Sunday, March 8, 2009

Tool to track credit card debt by applying sticker on card

I came up with Credit Card Tracker based upon something my dad was doing: he was taping piece of paper with the interest rate written on them on the back of his credit cards. Credit Card Tracker turns this into an easy to apply sticker.

I have also been experimenting with a paper sleeve in which you store your credit card, and write the APR, month, etc. on the outside of the sleeve. With the sleeve, you can separate the card and the information, thereby you can avoid letting waiters see your notes (if that makes you uncomfortable; it's not for me). You can also keep track of past balances and APRs by looking at past sleeves.

There apparently is a need to cut our debt with some sort of tool like these. The New York Times said in an article:

The typical American carries a $9,000 credit card balance from month to month. Say this card charges an annual 18 percent interest rate and allows paying as little as 2 percent of the balance each month. Even if no more charges are made on the card and the minimum payments is made on time every month, it would take 47 years to pay it off, according to the National Foundation of Credit Counselors. By then, total payments would be $32,994, including $23,994 in interest.

The full article can be found by clicking here


  1. As a follow up to the post above, this is a great article from the New Yorker about credit card debt, and credit card companies' strategies to bilk you out of your money. They want "captive customers." Sounds appealing, right?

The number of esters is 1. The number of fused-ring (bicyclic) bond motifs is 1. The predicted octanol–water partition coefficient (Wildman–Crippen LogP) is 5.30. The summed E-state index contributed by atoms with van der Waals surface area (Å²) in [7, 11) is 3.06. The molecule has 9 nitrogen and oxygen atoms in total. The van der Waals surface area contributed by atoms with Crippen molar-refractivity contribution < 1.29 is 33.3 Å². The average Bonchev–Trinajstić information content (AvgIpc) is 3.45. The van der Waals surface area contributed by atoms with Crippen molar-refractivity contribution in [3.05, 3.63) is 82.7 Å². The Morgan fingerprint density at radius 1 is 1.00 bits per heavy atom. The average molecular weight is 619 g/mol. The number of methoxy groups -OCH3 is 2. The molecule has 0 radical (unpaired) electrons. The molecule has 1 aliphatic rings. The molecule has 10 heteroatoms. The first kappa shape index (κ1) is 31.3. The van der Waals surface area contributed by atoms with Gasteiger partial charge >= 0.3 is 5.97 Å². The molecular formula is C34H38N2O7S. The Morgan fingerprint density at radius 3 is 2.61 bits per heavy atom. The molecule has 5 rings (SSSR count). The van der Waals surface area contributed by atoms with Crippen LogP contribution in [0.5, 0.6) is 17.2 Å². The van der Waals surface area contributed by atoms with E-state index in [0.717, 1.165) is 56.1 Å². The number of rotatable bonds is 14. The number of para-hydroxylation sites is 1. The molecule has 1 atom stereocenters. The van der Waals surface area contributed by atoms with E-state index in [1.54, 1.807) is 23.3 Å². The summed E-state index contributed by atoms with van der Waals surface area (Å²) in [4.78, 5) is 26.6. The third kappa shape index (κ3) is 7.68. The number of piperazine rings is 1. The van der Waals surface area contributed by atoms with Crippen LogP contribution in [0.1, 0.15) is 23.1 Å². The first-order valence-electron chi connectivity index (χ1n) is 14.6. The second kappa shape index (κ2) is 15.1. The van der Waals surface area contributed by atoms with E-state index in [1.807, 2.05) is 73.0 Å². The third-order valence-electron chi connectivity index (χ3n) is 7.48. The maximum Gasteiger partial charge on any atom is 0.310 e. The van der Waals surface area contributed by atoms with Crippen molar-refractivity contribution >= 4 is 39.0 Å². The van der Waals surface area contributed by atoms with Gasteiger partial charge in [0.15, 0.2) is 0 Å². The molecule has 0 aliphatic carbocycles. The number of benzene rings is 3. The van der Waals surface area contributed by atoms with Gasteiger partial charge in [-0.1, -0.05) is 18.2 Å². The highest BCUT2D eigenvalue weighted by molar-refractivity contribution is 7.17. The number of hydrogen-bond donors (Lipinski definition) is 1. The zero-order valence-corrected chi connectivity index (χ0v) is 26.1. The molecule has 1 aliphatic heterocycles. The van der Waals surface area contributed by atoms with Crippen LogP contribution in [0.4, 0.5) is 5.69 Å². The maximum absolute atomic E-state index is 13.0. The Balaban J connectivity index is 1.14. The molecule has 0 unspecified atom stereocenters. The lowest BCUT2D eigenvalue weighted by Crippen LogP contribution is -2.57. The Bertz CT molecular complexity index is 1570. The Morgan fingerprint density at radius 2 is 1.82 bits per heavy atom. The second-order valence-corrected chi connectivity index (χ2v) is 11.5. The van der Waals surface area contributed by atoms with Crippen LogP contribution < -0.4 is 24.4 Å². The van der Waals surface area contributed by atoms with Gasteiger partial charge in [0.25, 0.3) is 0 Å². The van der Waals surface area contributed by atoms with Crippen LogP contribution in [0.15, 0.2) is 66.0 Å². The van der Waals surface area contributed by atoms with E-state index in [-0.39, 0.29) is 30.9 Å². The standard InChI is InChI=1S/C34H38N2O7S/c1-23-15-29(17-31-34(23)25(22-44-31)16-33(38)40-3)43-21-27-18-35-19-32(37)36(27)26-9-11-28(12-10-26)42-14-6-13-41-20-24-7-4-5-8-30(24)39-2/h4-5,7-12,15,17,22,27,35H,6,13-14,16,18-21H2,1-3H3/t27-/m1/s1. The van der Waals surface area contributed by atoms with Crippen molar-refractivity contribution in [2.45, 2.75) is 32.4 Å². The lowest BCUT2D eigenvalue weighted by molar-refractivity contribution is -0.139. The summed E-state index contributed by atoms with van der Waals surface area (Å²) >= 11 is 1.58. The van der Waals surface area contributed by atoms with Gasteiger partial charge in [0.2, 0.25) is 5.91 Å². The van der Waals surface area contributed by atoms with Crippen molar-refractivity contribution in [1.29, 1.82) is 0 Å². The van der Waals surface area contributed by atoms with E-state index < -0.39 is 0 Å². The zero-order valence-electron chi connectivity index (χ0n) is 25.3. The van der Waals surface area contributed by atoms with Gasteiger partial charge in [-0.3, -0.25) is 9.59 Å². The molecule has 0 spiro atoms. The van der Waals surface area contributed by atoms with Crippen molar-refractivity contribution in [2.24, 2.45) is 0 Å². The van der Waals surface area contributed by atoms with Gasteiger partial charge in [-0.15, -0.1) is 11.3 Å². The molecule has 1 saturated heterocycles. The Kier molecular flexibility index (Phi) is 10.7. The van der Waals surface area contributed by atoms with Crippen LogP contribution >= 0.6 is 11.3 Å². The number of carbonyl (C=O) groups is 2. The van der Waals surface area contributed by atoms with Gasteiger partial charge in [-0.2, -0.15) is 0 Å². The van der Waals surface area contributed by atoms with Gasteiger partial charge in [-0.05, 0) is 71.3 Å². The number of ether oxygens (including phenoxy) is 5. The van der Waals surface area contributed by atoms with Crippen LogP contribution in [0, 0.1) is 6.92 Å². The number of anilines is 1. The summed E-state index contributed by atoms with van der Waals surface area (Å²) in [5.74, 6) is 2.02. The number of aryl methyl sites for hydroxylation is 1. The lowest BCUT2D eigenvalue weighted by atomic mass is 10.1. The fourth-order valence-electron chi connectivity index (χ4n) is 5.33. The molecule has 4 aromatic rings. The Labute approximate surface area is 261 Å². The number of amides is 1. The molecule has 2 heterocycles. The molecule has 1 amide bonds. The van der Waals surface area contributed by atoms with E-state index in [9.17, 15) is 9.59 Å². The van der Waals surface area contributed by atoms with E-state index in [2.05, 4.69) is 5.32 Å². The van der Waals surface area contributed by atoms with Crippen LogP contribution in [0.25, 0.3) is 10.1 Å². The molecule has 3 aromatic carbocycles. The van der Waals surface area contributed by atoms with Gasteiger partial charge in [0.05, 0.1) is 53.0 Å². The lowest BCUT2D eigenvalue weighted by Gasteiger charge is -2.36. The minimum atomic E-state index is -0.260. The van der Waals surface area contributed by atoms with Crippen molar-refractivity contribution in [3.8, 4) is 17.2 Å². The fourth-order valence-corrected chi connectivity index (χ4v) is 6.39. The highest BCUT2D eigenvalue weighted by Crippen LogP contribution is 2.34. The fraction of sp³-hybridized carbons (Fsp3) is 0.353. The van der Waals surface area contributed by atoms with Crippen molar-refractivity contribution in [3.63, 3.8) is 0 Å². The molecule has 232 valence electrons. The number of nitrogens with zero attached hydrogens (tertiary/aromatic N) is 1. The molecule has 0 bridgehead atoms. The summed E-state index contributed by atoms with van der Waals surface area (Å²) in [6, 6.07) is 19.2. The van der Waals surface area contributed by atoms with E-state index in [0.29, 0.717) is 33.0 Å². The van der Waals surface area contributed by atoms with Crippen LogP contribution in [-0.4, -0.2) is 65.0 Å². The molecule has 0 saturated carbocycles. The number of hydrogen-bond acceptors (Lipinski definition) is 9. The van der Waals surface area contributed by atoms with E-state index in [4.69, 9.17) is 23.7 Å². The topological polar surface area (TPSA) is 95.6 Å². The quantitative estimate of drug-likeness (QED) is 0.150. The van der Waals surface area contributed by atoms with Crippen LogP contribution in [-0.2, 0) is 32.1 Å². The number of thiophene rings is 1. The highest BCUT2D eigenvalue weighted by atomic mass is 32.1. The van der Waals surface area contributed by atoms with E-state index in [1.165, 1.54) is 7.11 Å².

"...between 2000 and 2006, even as Americans’ real income was essentially stagnant and their savings rate negligible, credit-card borrowing rose by about thirty per cent."

    Click here to read the artilce at the New Yorker site

    by James Surowiecki

    In tough times, businesses will do nearly anything to get new customers—look at the big markdowns at retailers and the cheap financing at auto dealerships. But there is an exception to the rule: these days, credit-card companies are trying to get rid of customers. They’re shutting down accounts, shrinking credit lines, and, in some cases, actually paying customers to go away. American Express recently offered some of its customers three hundred dollars if they would pay off their balance and close their account.
    This is a pretty startling change of direction for the lords of plastic. For decades, they’ve been deluging Americans with come-ons (in 2007, 5.2 billion offers for new cards were sent out), so much so that, as of 2006, there were nearly 1.5 billion charge cards in circulation. And these cards did not go unused: between 2000 and 2006, even as Americans’ real income was essentially stagnant and their savings rate negligible, credit-card borrowing rose by about thirty per cent. Our willingness to spend beyond our means served the credit-card companies well: their profits jumped forty-five per cent between 2003 and 2008. But while making borrowing easier boosted the companies’ profits, it also increased the risks they faced, risks that started to hit home once the economic slowdown began. According to Fitch Ratings, credit-card chargeoffs—debts that companies determine they will not be able to collect—rose to almost 7.5 per cent in December, up forty per cent from a year earlier. And, as unemployment continues to rise, so, too, will the number of people who are unable to pay their bills.
    It’s little wonder, then, that credit-card companies are now scrambling to shed the customers they think are most likely to default, and to limit the amount that others can spend. In effect, they’re trying to follow the advice given by Larry Selden and Geoffrey Colvin in a book called “Angel Customers & Demon Customers.” Not all customers are equal, it turns out: some are tremendously profitable, while others, like the guy who calls customer service six times a day to check his account balance, cost more than they’re worth. To boost profits, you must cultivate the angels and protect yourself against the demons.